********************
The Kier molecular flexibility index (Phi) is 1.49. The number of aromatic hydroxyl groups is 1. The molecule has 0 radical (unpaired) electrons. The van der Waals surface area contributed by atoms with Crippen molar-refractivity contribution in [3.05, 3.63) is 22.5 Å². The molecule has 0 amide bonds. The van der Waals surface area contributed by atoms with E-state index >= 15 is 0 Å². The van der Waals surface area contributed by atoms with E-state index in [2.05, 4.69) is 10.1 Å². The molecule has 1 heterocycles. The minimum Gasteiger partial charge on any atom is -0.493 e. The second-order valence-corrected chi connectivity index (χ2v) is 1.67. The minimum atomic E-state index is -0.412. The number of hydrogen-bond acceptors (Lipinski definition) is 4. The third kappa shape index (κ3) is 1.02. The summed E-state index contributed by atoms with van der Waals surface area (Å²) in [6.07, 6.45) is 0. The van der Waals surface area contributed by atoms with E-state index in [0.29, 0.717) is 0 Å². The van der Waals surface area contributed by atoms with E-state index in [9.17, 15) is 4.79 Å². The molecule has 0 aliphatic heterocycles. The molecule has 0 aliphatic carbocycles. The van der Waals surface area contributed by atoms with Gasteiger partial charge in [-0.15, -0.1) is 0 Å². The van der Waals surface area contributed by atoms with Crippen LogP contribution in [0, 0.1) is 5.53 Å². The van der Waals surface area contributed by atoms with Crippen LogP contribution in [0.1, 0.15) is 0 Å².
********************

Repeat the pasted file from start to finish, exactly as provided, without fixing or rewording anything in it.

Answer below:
The Kier molecular flexibility index (Phi) is 1.49. The number of aromatic hydroxyl groups is 1. The molecule has 0 radical (unpaired) electrons. The van der Waals surface area contributed by atoms with Crippen molar-refractivity contribution in [3.05, 3.63) is 22.5 Å². The molecule has 0 amide bonds. The van der Waals surface area contributed by atoms with E-state index >= 15 is 0 Å². The van der Waals surface area contributed by atoms with E-state index in [2.05, 4.69) is 10.1 Å². The molecule has 1 heterocycles. The minimum Gasteiger partial charge on any atom is -0.493 e. The second-order valence-corrected chi connectivity index (χ2v) is 1.67. The minimum atomic E-state index is -0.412. The number of hydrogen-bond acceptors (Lipinski definition) is 4. The third kappa shape index (κ3) is 1.02. The summed E-state index contributed by atoms with van der Waals surface area (Å²) in [6.07, 6.45) is 0. The van der Waals surface area contributed by atoms with E-state index in [0.29, 0.717) is 0 Å². The van der Waals surface area contributed by atoms with E-state index in [9.17, 15) is 4.79 Å². The molecule has 0 aliphatic heterocycles. The molecule has 0 aliphatic carbocycles. The van der Waals surface area contributed by atoms with Gasteiger partial charge in [-0.15, -0.1) is 0 Å². The van der Waals surface area contributed by atoms with Crippen LogP contribution in [0, 0.1) is 5.53 Å². The van der Waals surface area contributed by atoms with Crippen LogP contribution in [0.1, 0.15) is 0 Å².